What’s in a name?

Up­per Is­land Cove res­i­dents proudly wear nick­names


Imag­ine thi s con­ver­sa­tion un­fold­ing in an Up­per Is­land Cove neigh­bour­hood.

Visi­tor: “ I’m look­ing for Harold Mercer. Can you please help me?”

Res­i­dent: “ Harold Mercer? Lemme see ... Don’t think I can help you.”

Visi­tor: “ No? How about Harold Mercer Sr.?”

Res­i­dent: “ Oh, now I know who you mean. Harold Brave. He lives next door.”

It’s gen­er­ally ac­cepted Up­per Is­land Cove is a unique town. Its di­verse and pe­cu­liar cul­ture is well known. It has a rep­u­ta­tion for pro­duc­ing jokesters known lo­cally as “char­ac­ters.”

Much of the town’s unique­ness stems from a long-held and time­honoured tra­di­tion of iden­ti­fy­ing sur­names by nick­names. If you live in Up­per Is­land Cove, chances are you have your very own nick­name.

As the above ex­am­ple shows, it’s al­most use­less for a visi­tor to ask for Harold Mercer. There are four or five peo­ple by that name in the town. The inquirer must know his nick­name, in this case, Brave. Then and only then is the con­nec­tion made with Mercer.

Sixty-two-year-old Harold Brave is a char­ac­ter who takes keen de­light in this phe­nom­e­non. He ef­fort­lessly rhymes off a litany of nick­names, many of which tickle your funny bone. The tra­di­tion can be un­der­stood only with the as­sis­tance of such a will­ing and knowl­edge­able guide.

The ori­gin of most of the nick­names has been lost in the mists of his­tory. How­ever, Brave knows a bit about his own nick­name, which, he claims, orig­i­nated with his grand­fa­ther. Strangely, the older man was the only one of sev­eral brothers to be called Brave.

“ He didn’t care for any­body,” Brave adds. “ There was an in­ci­dent some­where, and they called him Brave. That went on down through the fam­ily.”

May as well ask about Brave’s son, his fa­ther’s name­sake. How to dis­tin­guish the two? The younger Harold is known as Har­ley Brave.

When an out­sider sud­denly thinks he has the hang of it, the plot thick­ens. The fact is, Brave is not the only nick­name for Mercers. Other fam­ily strands are known as the Toochs, Fes­sors, Nishes, Cur­rans, Cuffs, Stinks, Griffins, Bee Eyes, Straws, Dudes, Scuffs and Codoils. It’s enough to make you scratch your head in con­ster­na­tion.

Ap­par­ently, Up­per Is­land Cove boasts only one fam­ily of Teats, an el­derly cou­ple who op­er­ated a shop. “ She was very well en­dowed,” Brave says with a chuckle. “A lit­tle boy went in there one day and said to the old man, ‘Mud­der sent me here to buy a teat.’ The old fel­low called out to his Mis­sis. ‘A lit­tle boy here wants to buy the two of us.’” You gotta love this story. Philip His­cock of Me­mo­rial Univer­sity refers to “ the lo­cal folk­lore … that the Is­land Cove nick­names were ei­ther in­vented or crys­tal­lized by a doc­tor who kept notes on pa­tients by their nick­names.” There’s much truth to this claim. In his re­cent bi­og­ra­phy of Dr. Charles Cron ( 1886-1962), a well­known physi­cian in Con­cep­tion Bay North, Pa­trick J. Collins writes about his prac­tice of at­tribut­ing nick­names to pa­tients.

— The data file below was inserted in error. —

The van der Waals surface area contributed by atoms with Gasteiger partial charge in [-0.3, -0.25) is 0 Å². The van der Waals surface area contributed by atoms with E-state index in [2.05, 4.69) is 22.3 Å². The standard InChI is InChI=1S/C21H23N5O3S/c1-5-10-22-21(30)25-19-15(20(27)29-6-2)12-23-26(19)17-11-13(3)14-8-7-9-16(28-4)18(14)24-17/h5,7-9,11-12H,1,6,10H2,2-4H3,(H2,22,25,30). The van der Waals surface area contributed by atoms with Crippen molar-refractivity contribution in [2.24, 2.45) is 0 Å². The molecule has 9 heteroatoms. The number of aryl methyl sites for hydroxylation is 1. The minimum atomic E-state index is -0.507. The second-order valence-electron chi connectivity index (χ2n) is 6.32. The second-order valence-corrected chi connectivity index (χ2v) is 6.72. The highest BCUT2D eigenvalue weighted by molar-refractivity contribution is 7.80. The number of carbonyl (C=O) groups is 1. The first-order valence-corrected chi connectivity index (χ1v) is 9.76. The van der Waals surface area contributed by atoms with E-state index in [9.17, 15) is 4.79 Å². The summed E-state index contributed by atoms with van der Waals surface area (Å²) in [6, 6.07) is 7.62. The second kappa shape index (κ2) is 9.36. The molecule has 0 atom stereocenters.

“ By giv­ing them a name, other than their own, he was able to find out where they lived when he was on a sick call,” Collins says. “ One can rest as­sured that Dr. Cron had a hand in most of these ‘chris­ten­ings.’”

Once, while try­ing to track down Har­ri­son Mercer, Cron joked that he might have to go all the way to Cashin Av­enue in St. John’s to find his pa­tient. Hence, Har­ri­son Mercer be­came known as Har­ri­son Cashin.

In a town with so many peo­ple bear­ing the same last name, nick­names are a use­ful and, at times, an in­dis­pens­able way of dis­tin­guish­ing one from the other.

Brave re­mem­bers a man ask­ing him for di­rec­tions to Ge­orge Mercer’s house.

“ Now you got me fooled,” Brave ad­mit­ted. “ Which Ge­orge Mercer are you look­ing for?”

“ I don’t know, but he worked with the Depart­ment of High­ways.”

“ You’re stand­ing in front of his house, Ge­orge Tooch.”

The nick­names are prob­a­bly associated with what Brave calls “char­ac­ter­is­tics of cer­tain peo­ple.” Collins con­firms this: “ Names were associated with any­thing that would give (Cron) a con­nec­tion.”

For ex­am­ple, Crow­bar is associated with a Crane who worked on Bell Is­land. His son’s nick­name was short­ened to Crow. He has over his house door a plaque, which reads, Two Old Crows Live Here. An­other man, who walked with a cane, be­came known as Stick. A crip­ple be­came known as Scuff.

Brave es­ti­mates be­tween 80 and 90 per­cent of Up­per Is­land Cov­ers go by nick­names. Most wear them proudly.

The oth­ers may have dropped their nick­names along the way. Other “ re­ally fool­ish” nick­names went nowhere. Some of the in­di­vid­ual nick­names sim­ply don’t last, Brave says.

The epit­ome of a dis­tinc­tive Up­per Is­land Cove hu­mour, Brave tells peo­ple, “ You can call me what you like as long as you don’t call me late for sup­per. Most peo­ple got the same attitude. We had noth­ing to do with the nick­names; they came gen­er­a­tions be­fore.”

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